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Dance Locally, Dream Globally

SF Weekly’s Jonathan Curiel includes the McEvoy Foundation for the Art’s Screening Room program Take Only Memories, Leave Only Footprints in a roundup of current exhibitions that demonstrate why museums are becoming the new locus of world cinema.

For some of the world’s greatest cinematic works, the cinema isn’t the place to go. Nor Netflix. Nor anyplace on the internet, really. Rather, it’s art galleries and museums. Instead of a crowded theater or the familiarity of your living room, you see a film on a sizable screen surrounded by art and art-goers. Nice! And you can stay as long or little as you want. Even filmmakers acknowledge that fact, best exemplified by Christian Marclay’s epic 24-hour film The Clock, which rewards the viewer for any length of time.

SFMOMA screened The Clock in 2013 and it’s now drawing fans to London’s Tate Modern — but you don’t have to travel to Europe to take in an art film that’s stirring and exquisite to watch. As part of its new exhibit “Art and China after 1989: Theater of the World,” SFMOMA is exhibiting Cao Fei’s 20-minute video called Whose Utopia. Made in 2006, Whose Utopia documents life at a German-owned assembly plant in China’s Pearl River Delta, where scores of Chinese citizens make lightbulbs and other lighting products. The assembly work is tedious and fast-paced, but Cao turns it into visual poetry by having workers act out their dreams in the assembly plant’s aisles.

One woman yearns to be a ballerina. One man aspires to be a Tai Chi master. Another a guitarist. They don’t say a word. Instead, these anonymous workers — anonymous within the plant, and to Americans and other consumers who benefit from their cheap labor — dance and perform as if they’re on a Broadway stage. They perform when nobody’s there, and they perform when co-workers are just inches away. Cao overlays their actions in this video segment (called “Factory Fairytale”) with soulful guitar and piano music that by itself is profoundly moving. And she does this after an earlier segment of scenes (called “Imagination of Product”) that show the assembly plant at full throttle. This opening montage — where we see and hear the machinery at work — is as artfully done as any segment by Ken Burns or Errol Morris.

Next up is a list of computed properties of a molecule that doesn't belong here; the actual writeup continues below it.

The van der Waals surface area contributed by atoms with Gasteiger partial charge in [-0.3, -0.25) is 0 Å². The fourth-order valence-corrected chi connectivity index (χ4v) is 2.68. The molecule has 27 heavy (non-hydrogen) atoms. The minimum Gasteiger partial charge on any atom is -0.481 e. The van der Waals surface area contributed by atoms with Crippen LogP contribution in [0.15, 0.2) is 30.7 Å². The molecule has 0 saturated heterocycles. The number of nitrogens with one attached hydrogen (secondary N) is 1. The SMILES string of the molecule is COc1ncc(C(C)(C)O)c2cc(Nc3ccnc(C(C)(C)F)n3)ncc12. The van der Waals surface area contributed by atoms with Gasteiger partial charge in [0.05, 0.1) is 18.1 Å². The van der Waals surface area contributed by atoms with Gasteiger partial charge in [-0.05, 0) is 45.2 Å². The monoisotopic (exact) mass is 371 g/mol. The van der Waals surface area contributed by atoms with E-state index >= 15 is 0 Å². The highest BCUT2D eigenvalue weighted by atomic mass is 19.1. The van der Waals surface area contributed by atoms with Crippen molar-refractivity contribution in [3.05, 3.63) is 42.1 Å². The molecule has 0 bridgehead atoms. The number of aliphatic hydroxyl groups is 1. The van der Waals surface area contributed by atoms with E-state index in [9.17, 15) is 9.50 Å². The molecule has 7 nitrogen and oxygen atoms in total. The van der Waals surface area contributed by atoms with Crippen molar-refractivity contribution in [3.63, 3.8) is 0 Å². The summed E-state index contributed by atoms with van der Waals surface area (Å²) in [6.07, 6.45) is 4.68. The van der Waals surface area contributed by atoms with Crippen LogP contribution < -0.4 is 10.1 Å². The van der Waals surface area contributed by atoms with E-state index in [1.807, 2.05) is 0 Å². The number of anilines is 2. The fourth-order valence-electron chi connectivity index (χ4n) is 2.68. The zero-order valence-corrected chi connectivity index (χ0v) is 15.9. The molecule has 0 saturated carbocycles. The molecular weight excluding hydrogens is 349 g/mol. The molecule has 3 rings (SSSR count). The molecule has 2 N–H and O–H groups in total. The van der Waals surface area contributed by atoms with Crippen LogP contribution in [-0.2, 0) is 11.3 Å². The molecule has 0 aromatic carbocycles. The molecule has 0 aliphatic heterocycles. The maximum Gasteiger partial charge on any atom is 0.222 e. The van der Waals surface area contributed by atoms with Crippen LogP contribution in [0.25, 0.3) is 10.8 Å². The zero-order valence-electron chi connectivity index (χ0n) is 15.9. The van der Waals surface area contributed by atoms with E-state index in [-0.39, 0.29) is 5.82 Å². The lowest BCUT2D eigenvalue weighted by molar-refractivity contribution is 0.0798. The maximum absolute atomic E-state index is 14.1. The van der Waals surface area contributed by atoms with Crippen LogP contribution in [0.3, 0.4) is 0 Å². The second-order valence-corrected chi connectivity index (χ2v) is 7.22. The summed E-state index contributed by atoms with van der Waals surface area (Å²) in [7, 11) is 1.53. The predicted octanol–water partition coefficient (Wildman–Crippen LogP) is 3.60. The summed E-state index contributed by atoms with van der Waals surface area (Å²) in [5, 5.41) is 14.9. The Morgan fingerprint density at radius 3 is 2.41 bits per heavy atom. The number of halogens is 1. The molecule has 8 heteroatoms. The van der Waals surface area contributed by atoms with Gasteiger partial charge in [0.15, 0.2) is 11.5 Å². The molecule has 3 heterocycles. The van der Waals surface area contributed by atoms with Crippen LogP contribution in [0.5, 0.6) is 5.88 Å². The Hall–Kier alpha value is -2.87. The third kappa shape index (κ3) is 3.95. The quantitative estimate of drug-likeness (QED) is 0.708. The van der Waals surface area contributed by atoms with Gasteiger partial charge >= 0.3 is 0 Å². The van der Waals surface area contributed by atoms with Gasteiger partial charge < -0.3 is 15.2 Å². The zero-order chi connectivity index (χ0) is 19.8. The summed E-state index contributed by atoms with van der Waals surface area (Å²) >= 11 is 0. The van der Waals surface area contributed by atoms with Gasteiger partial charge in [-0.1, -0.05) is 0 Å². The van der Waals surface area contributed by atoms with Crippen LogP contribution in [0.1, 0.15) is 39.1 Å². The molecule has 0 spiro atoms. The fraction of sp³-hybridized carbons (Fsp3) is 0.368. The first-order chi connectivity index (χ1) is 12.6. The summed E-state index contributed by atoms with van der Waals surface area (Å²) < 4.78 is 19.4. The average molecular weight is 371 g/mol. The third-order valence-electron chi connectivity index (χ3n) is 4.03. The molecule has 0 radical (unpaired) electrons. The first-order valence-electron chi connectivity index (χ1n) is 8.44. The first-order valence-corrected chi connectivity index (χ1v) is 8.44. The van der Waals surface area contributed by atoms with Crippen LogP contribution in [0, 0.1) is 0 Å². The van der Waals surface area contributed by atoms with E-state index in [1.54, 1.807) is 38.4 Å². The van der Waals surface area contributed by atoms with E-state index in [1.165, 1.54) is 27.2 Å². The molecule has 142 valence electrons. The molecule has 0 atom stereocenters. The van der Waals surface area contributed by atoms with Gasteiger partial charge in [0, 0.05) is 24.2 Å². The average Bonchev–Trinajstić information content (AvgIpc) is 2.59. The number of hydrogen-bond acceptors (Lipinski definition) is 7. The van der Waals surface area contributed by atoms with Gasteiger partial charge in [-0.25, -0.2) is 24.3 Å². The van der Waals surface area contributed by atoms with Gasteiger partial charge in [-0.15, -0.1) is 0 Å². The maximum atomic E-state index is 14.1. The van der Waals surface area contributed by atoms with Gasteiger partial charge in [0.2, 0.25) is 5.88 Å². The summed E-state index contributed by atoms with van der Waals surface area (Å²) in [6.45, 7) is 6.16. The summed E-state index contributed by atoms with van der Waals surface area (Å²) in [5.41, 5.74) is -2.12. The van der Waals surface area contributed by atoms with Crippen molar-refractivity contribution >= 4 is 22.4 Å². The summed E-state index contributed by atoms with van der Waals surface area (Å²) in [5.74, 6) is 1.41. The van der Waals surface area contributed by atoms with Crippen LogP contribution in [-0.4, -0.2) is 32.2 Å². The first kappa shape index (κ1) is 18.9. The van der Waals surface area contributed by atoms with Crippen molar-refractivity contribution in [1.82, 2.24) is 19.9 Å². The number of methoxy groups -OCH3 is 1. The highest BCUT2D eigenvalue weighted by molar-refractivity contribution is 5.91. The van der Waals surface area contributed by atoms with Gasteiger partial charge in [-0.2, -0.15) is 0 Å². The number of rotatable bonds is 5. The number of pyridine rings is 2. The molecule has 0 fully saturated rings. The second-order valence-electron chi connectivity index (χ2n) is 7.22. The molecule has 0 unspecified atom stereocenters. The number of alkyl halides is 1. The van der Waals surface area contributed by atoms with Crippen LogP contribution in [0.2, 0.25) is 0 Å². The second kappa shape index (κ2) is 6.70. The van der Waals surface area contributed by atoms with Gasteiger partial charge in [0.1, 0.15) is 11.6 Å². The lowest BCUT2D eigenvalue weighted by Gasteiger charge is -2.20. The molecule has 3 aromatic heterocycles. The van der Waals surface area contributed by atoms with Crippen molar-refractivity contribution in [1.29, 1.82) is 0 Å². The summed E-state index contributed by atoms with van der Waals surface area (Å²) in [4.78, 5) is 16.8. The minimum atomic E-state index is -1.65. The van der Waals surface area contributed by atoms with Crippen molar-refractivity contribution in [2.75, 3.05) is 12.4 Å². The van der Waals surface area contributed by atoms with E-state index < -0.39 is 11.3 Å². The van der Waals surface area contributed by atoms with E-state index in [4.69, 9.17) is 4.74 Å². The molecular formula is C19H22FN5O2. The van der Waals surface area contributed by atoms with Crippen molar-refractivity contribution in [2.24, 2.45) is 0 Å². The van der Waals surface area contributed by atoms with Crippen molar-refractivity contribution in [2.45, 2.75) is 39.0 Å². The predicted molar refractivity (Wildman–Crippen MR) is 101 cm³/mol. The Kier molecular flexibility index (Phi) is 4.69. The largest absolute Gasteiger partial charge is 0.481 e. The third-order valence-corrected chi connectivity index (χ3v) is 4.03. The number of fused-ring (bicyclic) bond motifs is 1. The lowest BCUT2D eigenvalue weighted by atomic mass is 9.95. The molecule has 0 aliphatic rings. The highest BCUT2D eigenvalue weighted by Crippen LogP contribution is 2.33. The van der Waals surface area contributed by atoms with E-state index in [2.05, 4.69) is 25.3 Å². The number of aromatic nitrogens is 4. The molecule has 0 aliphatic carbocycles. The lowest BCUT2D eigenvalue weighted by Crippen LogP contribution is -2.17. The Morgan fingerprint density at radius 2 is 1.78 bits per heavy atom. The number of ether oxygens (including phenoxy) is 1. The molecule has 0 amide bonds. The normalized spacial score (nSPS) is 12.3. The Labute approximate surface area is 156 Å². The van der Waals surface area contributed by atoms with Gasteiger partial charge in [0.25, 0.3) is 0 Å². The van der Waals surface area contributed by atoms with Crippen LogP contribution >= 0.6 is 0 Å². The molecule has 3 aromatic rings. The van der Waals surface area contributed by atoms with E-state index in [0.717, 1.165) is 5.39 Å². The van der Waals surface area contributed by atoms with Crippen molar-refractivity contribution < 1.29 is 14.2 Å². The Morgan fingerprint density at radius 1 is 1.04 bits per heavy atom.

But Whose Utopia goes even farther with a third segment (called “My Future Is Not a Dream”) that has workers posing in normal work clothes within the assembly plant. They look at Cao’s camera as an English-speaking singer in the background sings these philosophical lines: “Part of your life had waxed and waned. / But to whom do you beautifully belong?” The song features whistling, piano, and harmonica, giving it a kind of lyrical element that’s reminiscent of Bob Dylan at his best. 

Whose Utopia asks a lot of questions that are still worth asking on the eve of 2019 — questions about the merits of globalization, about the price workers pay to seek a better life, and about the dreams all people have even if they seem trapped in a spiral of thankless tasks. Whose Utopia is one of the best museum-screened videos of the past 20 years, a tour de force in its own quiet way, and a calling card that announced Cao Fei as a major force in filmmaking. She has since made a number of acclaimed pieces, and her presence in “Art and China after 1989: Theater of the World” is one of the most compelling reasons to visit this broad survey of art from China.